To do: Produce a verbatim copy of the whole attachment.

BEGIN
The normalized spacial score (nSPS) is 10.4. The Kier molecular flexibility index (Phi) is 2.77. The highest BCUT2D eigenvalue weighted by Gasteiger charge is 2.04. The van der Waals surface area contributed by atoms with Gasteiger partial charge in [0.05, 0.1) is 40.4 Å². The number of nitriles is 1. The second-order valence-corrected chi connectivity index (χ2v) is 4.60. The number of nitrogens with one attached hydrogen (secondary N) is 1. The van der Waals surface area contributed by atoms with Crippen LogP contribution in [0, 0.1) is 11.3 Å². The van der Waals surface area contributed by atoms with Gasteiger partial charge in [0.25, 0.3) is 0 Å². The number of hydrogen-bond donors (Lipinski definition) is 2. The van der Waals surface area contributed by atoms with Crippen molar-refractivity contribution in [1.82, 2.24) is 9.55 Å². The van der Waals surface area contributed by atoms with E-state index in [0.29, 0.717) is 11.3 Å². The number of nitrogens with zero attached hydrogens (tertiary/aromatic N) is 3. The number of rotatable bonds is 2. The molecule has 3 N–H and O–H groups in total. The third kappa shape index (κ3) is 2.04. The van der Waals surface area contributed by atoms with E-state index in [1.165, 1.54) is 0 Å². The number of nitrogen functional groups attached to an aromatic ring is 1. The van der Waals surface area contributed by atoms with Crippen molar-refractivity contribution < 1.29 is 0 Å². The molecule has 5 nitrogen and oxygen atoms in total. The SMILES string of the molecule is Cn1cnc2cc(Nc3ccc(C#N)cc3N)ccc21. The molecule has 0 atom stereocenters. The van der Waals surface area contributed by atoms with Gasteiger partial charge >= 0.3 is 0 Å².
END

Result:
The normalized spacial score (nSPS) is 10.4. The Kier molecular flexibility index (Phi) is 2.77. The highest BCUT2D eigenvalue weighted by Gasteiger charge is 2.04. The van der Waals surface area contributed by atoms with Gasteiger partial charge in [0.05, 0.1) is 40.4 Å². The number of nitriles is 1. The second-order valence-corrected chi connectivity index (χ2v) is 4.60. The number of nitrogens with one attached hydrogen (secondary N) is 1. The van der Waals surface area contributed by atoms with Crippen LogP contribution in [0, 0.1) is 11.3 Å². The van der Waals surface area contributed by atoms with Gasteiger partial charge in [0.25, 0.3) is 0 Å². The number of hydrogen-bond donors (Lipinski definition) is 2. The van der Waals surface area contributed by atoms with Crippen molar-refractivity contribution in [1.82, 2.24) is 9.55 Å². The van der Waals surface area contributed by atoms with E-state index in [0.29, 0.717) is 11.3 Å². The number of nitrogens with zero attached hydrogens (tertiary/aromatic N) is 3. The number of rotatable bonds is 2. The molecule has 3 N–H and O–H groups in total. The third kappa shape index (κ3) is 2.04. The van der Waals surface area contributed by atoms with E-state index in [1.165, 1.54) is 0 Å². The number of nitrogen functional groups attached to an aromatic ring is 1. The van der Waals surface area contributed by atoms with Crippen molar-refractivity contribution < 1.29 is 0 Å². The molecule has 5 nitrogen and oxygen atoms in total. The SMILES string of the molecule is Cn1cnc2cc(Nc3ccc(C#N)cc3N)ccc21. The molecule has 0 atom stereocenters. The van der Waals surface area contributed by atoms with Gasteiger partial charge >= 0.3 is 0 Å².